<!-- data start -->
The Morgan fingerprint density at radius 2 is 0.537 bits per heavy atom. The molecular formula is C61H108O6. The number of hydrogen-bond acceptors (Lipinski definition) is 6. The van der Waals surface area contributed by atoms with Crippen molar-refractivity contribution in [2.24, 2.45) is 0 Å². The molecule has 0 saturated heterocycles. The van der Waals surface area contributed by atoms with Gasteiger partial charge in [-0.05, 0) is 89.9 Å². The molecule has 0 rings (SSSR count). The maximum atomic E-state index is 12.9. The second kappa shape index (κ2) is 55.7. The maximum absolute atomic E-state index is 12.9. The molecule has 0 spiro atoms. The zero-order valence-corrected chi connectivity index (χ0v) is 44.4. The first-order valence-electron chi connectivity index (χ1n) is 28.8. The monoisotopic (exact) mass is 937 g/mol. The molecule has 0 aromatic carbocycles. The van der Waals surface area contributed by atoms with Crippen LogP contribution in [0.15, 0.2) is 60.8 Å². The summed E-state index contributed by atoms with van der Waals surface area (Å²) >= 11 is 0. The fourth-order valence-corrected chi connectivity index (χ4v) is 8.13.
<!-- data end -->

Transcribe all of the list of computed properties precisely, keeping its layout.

The Morgan fingerprint density at radius 2 is 0.537 bits per heavy atom. The molecular formula is C61H108O6. The number of hydrogen-bond acceptors (Lipinski definition) is 6. The van der Waals surface area contributed by atoms with Crippen molar-refractivity contribution in [2.24, 2.45) is 0 Å². The molecule has 0 saturated heterocycles. The van der Waals surface area contributed by atoms with Gasteiger partial charge in [-0.05, 0) is 89.9 Å². The molecule has 0 rings (SSSR count). The maximum atomic E-state index is 12.9. The second kappa shape index (κ2) is 55.7. The maximum absolute atomic E-state index is 12.9. The molecule has 0 spiro atoms. The zero-order valence-corrected chi connectivity index (χ0v) is 44.4. The first-order valence-electron chi connectivity index (χ1n) is 28.8. The monoisotopic (exact) mass is 937 g/mol. The molecule has 0 aromatic carbocycles. The van der Waals surface area contributed by atoms with Crippen LogP contribution in [0.15, 0.2) is 60.8 Å². The summed E-state index contributed by atoms with van der Waals surface area (Å²) >= 11 is 0. The fourth-order valence-corrected chi connectivity index (χ4v) is 8.13.